ATF-41P Changes the Rules for Gun Trusts


On January 4, 2016, a new regulation—commonly referred to as ATF-41P—proposed by the Bureau of Alcohol, Firearms, Tobacco & Explosives (The “ATF”) was signed as a final rule by Attorney General Loretta Lynch. The final rule, which goes into effect 180 days after it is published in the Federal Register (27 C.F.R. § 479), changes three key aspects of the regulations governing applications to make or transfer an NFA firearm, especially for Gun Trusts.

Background Checks for Trustees

Perhaps the biggest change made by ATF-41P requires “responsible persons” of a trust, partnership, association, company, or corporation to complete the same forms, and to submit photographs and fingerprints to the ATF whenever such a legal entity is applying to make or transfer an NFA firearm. (27 C.F.R. § 479.11). This means that for Gun Trusts, each and every trustee of the Gun Trust will have to submit to a background check anytime the Gun Trust is applying to add a new NFA firearm to the trust.

While this requirement eliminates one of the greatest advantages of using a Gun Trust to acquire NFA firearms, Gun Trusts still allow more than one person to serve as a “responsible person” for any one NFA firearm. In contrast, a person making or purchasing an NFA firearm in his or her individual name will be the only person authorized to possess or use that firearm. Thus, while ATF-41P makes it much more inconvenient for the trustees of a Gun Trust to acquire new NFA firearms to add to their trust, it is still possible for the Gun Trust to have multiple authorized users as long as each of those users has passed a background check.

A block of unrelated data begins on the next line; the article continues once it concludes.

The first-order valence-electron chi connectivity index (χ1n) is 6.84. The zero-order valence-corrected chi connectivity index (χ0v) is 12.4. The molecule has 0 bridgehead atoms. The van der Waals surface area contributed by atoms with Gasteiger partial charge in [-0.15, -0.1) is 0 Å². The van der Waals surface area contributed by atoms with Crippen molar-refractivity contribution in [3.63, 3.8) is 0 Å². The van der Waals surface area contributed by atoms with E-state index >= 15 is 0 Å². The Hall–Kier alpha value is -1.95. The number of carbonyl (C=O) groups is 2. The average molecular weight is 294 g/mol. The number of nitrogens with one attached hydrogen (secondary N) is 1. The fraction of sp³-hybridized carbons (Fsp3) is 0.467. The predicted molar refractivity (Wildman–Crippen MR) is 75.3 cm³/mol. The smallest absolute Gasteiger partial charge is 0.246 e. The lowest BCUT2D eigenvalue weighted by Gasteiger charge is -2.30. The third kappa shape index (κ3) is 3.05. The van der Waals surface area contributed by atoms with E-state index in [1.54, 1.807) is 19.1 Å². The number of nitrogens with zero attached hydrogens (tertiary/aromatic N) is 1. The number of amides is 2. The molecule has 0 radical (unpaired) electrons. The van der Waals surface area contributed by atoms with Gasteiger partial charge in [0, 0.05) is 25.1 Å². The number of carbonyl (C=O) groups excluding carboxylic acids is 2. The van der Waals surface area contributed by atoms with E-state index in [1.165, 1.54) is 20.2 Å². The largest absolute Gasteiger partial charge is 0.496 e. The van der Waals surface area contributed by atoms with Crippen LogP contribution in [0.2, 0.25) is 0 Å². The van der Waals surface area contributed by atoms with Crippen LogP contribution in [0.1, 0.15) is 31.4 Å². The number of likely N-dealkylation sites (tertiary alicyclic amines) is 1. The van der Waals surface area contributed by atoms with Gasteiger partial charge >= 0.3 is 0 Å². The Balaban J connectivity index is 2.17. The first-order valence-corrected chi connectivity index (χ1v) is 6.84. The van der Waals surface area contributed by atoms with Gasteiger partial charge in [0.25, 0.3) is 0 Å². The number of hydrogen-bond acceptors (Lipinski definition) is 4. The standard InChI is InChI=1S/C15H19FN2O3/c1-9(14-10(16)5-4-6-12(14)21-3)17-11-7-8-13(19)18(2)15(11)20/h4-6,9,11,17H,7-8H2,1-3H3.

CLEO Signatures No Longer Required

One benefit of ATF-41P for gun owners is that it eliminated the requirement for applicants to obtain a certified signature from their county’s Chief Law Enforcement Officer (CLEO) as part of an application to make or transfer an NFA firearm. Applicants for NFA firearms must still send a copy of their applications to the local CLEO as part of the application process, but the CLEO’s signature is not necessary in order for the application to move forward with the ATF. Several comments submitted during the rulemaking process of ATF-41P noted that the CLEO signature requirement was somewhat redundant with the requirement to submit to a criminal background check. Commenters also noted that many CLEOs in the past have refused to sign applications for NFA firearms, and thus requiring a CLEO signature often gave too much unfettered discretion to CLEOs who were generally opposed to anyone owning an NFA firearm. By eliminating the requirement for a certified CLEO signature, the ATF has addressed these criticisms and somewhat streamlined the already complicated process for acquiring NFA firearms.